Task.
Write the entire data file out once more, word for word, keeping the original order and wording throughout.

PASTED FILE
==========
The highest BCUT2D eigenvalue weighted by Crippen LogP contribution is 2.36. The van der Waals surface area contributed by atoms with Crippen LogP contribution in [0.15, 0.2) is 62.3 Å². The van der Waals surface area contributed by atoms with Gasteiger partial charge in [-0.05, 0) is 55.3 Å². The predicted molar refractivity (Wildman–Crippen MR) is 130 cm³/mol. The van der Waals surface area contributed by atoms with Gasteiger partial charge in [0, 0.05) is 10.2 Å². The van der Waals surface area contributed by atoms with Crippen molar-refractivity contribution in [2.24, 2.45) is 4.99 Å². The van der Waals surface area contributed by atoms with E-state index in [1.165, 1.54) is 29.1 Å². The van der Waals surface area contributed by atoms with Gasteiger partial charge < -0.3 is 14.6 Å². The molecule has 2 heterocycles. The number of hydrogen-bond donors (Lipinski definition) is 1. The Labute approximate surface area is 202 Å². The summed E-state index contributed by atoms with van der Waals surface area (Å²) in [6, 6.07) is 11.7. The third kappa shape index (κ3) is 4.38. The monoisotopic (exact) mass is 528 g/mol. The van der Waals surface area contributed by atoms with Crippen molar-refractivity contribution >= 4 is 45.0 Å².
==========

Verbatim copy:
The highest BCUT2D eigenvalue weighted by Crippen LogP contribution is 2.36. The van der Waals surface area contributed by atoms with Crippen LogP contribution in [0.15, 0.2) is 62.3 Å². The van der Waals surface area contributed by atoms with Gasteiger partial charge in [-0.05, 0) is 55.3 Å². The predicted molar refractivity (Wildman–Crippen MR) is 130 cm³/mol. The van der Waals surface area contributed by atoms with Gasteiger partial charge in [0, 0.05) is 10.2 Å². The van der Waals surface area contributed by atoms with Crippen molar-refractivity contribution in [2.24, 2.45) is 4.99 Å². The van der Waals surface area contributed by atoms with E-state index in [1.165, 1.54) is 29.1 Å². The van der Waals surface area contributed by atoms with Gasteiger partial charge < -0.3 is 14.6 Å². The molecule has 2 heterocycles. The number of hydrogen-bond donors (Lipinski definition) is 1. The Labute approximate surface area is 202 Å². The summed E-state index contributed by atoms with van der Waals surface area (Å²) in [6, 6.07) is 11.7. The third kappa shape index (κ3) is 4.38. The monoisotopic (exact) mass is 528 g/mol. The van der Waals surface area contributed by atoms with Crippen molar-refractivity contribution >= 4 is 45.0 Å².